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Hi all,

I've been using OrenoSP to gain access to my TiVo externally.
For those who don't know OrenoSP, it's a reverse proxy you run on a PC on your LAN, and you connect to it from the internet, and it forwards connections to TiVo. Nice and secure etc etc.

However, due to my PC being somewhat irksome atm, I've got a nicer solution, which may be of interest to a few people.

I have acquired a Linksys WRT54GS (802.11G wireless broadband router). It's upgradable with 3rd party open source firmware.

I've now got said router running the Sveasoft f/w, and I can SSH into the router, and then tunnel into TiVo (or anything else on the LAN).

Much more secure than OrenoSP, and doesn't need my PC on!
And of course, there are mobile SSH clients too, so you can access it on the move...

The router costs about £50 to £80 and the SSH software is free. OrenoSP is now > £150 - although I have an old copy if anyone wants it! :)

Tutorials available on request if anyone wants them.
 

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A Friend of Dot
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Why not just post the tutorial?

Mike
 

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>Can your TiVo now securely serve TiVoWeb aswell?

If you have an SSH tunnel to inside of your Lan then you can tunnel TivoWeb through it.

I do a similar thing, but instead of ssh/tunneling via the router I ssh directly into the TiVo instead and securely browse TivoWeb through the ssh tunnel. That does eat a tiny amount of the Tivo's cpu time, when browsing TivoWeb but I've not seen it cause any problems so far.
 

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There's an instruction guide within the README in the tarball here,
give it a whirl and let me know how you get on, a couple of
people have downloaded it but the only person so far whom I've
heard feedback from was one of the OzTivo guys who couldn't
get it working due to some wierdness in the C runtime library
version that they are using there.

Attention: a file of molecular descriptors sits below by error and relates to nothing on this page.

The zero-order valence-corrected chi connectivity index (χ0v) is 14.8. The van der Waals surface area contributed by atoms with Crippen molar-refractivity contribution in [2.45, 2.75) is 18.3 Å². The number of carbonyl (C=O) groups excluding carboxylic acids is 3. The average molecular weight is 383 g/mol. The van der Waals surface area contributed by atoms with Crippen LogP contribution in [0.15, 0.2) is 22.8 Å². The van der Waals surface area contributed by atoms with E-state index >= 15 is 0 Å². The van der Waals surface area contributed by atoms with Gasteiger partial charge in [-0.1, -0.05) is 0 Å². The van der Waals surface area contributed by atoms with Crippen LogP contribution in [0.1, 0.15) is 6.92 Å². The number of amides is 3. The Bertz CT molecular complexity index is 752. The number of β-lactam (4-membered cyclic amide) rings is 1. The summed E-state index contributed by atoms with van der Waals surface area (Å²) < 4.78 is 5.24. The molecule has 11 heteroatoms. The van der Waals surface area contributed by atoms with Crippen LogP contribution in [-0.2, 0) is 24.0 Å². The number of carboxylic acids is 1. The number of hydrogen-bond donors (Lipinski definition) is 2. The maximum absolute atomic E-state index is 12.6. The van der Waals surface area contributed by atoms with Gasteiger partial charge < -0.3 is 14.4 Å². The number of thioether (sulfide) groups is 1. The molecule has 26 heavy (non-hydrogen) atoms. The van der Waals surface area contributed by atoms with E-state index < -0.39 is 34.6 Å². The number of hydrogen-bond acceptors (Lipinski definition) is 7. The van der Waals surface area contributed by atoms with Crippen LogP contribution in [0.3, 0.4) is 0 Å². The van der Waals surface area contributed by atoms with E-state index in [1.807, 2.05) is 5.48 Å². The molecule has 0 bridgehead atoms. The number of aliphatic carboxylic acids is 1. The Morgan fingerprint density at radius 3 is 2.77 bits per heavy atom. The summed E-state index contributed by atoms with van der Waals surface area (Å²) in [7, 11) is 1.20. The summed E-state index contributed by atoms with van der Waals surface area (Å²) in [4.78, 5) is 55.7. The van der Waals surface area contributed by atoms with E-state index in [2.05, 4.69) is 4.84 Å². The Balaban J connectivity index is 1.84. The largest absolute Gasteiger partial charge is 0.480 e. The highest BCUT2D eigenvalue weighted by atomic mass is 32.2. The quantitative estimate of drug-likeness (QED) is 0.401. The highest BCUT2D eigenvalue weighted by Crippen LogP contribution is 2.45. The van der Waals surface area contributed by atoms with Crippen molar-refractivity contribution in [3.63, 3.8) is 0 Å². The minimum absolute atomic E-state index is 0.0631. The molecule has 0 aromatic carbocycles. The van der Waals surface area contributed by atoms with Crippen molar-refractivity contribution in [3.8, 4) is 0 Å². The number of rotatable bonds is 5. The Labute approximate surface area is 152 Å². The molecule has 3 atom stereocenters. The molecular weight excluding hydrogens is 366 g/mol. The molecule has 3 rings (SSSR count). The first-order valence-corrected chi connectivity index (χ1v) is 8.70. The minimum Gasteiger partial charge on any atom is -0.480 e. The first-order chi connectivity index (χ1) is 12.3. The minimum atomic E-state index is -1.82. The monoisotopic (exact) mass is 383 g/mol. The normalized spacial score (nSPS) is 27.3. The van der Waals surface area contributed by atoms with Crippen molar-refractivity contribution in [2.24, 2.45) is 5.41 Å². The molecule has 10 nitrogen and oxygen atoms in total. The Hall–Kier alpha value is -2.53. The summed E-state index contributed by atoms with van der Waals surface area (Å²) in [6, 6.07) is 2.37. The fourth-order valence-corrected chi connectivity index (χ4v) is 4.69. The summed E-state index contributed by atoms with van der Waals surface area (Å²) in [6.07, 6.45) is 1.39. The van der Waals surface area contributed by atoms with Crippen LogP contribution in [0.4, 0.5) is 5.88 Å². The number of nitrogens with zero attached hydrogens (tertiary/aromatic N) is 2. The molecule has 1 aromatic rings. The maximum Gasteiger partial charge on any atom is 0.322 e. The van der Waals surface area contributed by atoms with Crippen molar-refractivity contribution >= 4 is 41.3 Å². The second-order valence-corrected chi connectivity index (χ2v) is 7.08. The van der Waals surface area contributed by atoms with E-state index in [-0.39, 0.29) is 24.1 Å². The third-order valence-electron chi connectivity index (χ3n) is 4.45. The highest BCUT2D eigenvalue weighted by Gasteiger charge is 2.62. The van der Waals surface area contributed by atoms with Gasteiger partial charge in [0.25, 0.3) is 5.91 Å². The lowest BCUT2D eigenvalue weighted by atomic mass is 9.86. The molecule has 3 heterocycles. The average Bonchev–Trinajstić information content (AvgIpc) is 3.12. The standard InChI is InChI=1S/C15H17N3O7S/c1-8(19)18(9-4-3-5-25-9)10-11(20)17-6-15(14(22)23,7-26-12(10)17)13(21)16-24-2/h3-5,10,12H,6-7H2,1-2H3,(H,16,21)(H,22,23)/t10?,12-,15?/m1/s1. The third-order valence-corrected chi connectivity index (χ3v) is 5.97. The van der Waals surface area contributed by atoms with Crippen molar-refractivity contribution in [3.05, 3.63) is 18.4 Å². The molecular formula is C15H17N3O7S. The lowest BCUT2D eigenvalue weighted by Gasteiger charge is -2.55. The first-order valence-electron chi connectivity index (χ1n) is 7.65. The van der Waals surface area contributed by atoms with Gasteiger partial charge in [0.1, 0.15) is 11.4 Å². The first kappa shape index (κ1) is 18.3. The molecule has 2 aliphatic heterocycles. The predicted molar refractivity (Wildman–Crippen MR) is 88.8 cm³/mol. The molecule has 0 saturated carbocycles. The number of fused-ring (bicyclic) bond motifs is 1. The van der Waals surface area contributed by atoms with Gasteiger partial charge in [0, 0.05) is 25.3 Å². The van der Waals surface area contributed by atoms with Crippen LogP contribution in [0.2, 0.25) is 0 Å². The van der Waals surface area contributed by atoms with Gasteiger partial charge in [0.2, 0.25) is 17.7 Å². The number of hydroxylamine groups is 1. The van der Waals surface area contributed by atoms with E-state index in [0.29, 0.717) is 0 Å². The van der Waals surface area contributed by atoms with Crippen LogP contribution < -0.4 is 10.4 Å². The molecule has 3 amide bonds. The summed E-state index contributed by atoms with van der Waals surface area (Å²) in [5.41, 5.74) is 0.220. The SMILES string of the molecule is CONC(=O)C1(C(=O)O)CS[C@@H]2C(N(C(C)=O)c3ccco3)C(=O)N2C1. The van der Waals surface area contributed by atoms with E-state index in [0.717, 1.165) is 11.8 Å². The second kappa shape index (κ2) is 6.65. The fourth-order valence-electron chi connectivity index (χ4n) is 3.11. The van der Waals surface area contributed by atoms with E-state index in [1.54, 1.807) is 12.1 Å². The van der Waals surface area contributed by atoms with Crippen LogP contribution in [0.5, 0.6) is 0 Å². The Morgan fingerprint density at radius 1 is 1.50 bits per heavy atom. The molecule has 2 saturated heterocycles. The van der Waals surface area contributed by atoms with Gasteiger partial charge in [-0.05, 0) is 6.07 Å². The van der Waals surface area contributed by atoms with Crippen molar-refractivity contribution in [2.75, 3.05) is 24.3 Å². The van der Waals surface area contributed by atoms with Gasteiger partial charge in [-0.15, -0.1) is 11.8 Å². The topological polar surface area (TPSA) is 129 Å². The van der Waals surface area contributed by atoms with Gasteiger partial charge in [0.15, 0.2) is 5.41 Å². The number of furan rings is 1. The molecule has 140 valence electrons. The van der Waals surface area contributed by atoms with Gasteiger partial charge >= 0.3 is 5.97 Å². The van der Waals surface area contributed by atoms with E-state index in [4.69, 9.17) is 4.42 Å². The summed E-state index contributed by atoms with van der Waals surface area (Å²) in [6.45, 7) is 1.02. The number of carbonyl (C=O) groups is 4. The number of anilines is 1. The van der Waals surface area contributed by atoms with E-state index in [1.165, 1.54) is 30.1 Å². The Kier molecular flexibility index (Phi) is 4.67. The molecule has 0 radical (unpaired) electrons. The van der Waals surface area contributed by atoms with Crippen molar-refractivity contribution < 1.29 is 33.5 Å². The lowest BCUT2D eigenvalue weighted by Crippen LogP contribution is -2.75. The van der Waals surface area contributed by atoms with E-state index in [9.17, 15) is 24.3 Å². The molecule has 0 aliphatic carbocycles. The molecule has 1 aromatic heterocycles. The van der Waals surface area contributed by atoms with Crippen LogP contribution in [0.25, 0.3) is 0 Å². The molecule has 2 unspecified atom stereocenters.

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>As an aside, can anyone compare/contrast opening up a port on the firewall and forwarding
>it to Orenosp running on a Windows box or forwarding it to an SSH server running on Tivo?

The main difference is less reliance on an extra box being up and running.

Running a tunnel via Orenosp and opening a firewall port to it means that you need an extra PC running all the time in order to access TivoWeb, however you do have the benefit of not having to run SSH server software on your Tivo and what's exposed to the outside world (Orenosp) is fairly well tested and stable.

Running an ssh server on the Tivo means having extra software in place on it, but does also mean that you don't need an extra PC running all the time in order to access TivoWeb. However when you are logged into it then as with any software the ssh server will eat up some CPU time, providing you aren't doing massive amounts of data transfer than I doubt that would be a problem though, certainly I've sat in front of Tivoweb/ssh tunnelled sessions and had recordings/play running without a problem. However, the dropbear ssh server port for the Tivo hasn't been hugely stress tested, and the kernel version that the UK TiVos run on is quite old, and so I'm not sure how well they would stand up to say a sustained SYN packet attack.
 

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Putty does SSH but there are SSH clients available for almost all platforms, I've SSH'd into my TiVo from my P900 phone, via the web (Java SSH client applet), etc.

For tunneling, it can be a bit more restrictive as not all clients will set up tunnels,
but there are certainly Java clients which do and so which should run on most
smartphones, and I've used native binary ports of PuTTY on Symbian smartphones
 

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tefster said:
There's an instruction guide within the README in the tarball here,
give it a whirl and let me know how you get on, a couple of
people have downloaded it but the only person so far whom I've
heard feedback from was one of the OzTivo guys who couldn't
get it working due to some wierdness in the C runtime library
version that they are using there.
I've just given this a whirl but am getting:

Code:
./dropbearkey: error in loading shared libraries
libcrypt.so.1: cannot open shared object file: No such file or directory
Any ideas?
 

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Hmm, it should have the crypt routines compiled into the static binary. Unfortunately my
aging Wireless Access Point seems to have finally and so I can't get into my TiVo remotely
at present to check, when I get home I'll telnet into it and see if I have libcrypt on there.
 

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Odd, it seems that somewhere along the way I acquired a libcrypt in my /var/hack/lib, not
sure where it came from and I don't remember cross-compiling it but there you go :) I need
to pull the drive tomorrow to re-do my network configuration with the new wireless bridge
and so I'll extract the libcrypt library and PM you it.
 
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